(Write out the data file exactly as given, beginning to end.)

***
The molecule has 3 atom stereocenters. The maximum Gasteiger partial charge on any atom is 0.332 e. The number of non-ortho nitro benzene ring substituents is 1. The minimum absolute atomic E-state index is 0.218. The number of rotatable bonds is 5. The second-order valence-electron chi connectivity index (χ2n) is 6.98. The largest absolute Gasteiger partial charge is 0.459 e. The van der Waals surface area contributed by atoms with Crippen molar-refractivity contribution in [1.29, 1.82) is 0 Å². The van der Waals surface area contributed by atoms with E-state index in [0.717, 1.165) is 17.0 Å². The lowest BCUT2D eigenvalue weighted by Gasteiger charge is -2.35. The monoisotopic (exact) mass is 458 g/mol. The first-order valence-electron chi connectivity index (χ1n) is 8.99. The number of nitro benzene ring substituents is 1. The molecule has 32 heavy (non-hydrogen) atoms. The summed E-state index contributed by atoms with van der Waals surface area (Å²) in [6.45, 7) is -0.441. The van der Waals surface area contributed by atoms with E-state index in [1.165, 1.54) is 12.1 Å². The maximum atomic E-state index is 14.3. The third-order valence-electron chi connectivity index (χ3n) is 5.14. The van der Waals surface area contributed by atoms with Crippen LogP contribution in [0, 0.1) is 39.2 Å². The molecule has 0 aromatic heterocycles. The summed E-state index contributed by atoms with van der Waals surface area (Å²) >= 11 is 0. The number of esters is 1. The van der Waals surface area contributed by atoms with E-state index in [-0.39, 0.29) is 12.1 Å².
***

The molecule has 3 atom stereocenters. The maximum Gasteiger partial charge on any atom is 0.332 e. The number of non-ortho nitro benzene ring substituents is 1. The minimum absolute atomic E-state index is 0.218. The number of rotatable bonds is 5. The second-order valence-electron chi connectivity index (χ2n) is 6.98. The largest absolute Gasteiger partial charge is 0.459 e. The van der Waals surface area contributed by atoms with Crippen molar-refractivity contribution in [1.29, 1.82) is 0 Å². The van der Waals surface area contributed by atoms with E-state index in [0.717, 1.165) is 17.0 Å². The lowest BCUT2D eigenvalue weighted by Gasteiger charge is -2.35. The monoisotopic (exact) mass is 458 g/mol. The first-order valence-electron chi connectivity index (χ1n) is 8.99. The number of nitro benzene ring substituents is 1. The molecule has 32 heavy (non-hydrogen) atoms. The summed E-state index contributed by atoms with van der Waals surface area (Å²) in [6.45, 7) is -0.441. The van der Waals surface area contributed by atoms with E-state index in [1.165, 1.54) is 12.1 Å². The maximum atomic E-state index is 14.3. The third-order valence-electron chi connectivity index (χ3n) is 5.14. The van der Waals surface area contributed by atoms with Crippen LogP contribution in [0, 0.1) is 39.2 Å². The molecule has 0 aromatic heterocycles. The summed E-state index contributed by atoms with van der Waals surface area (Å²) >= 11 is 0. The number of esters is 1. The van der Waals surface area contributed by atoms with E-state index in [-0.39, 0.29) is 12.1 Å².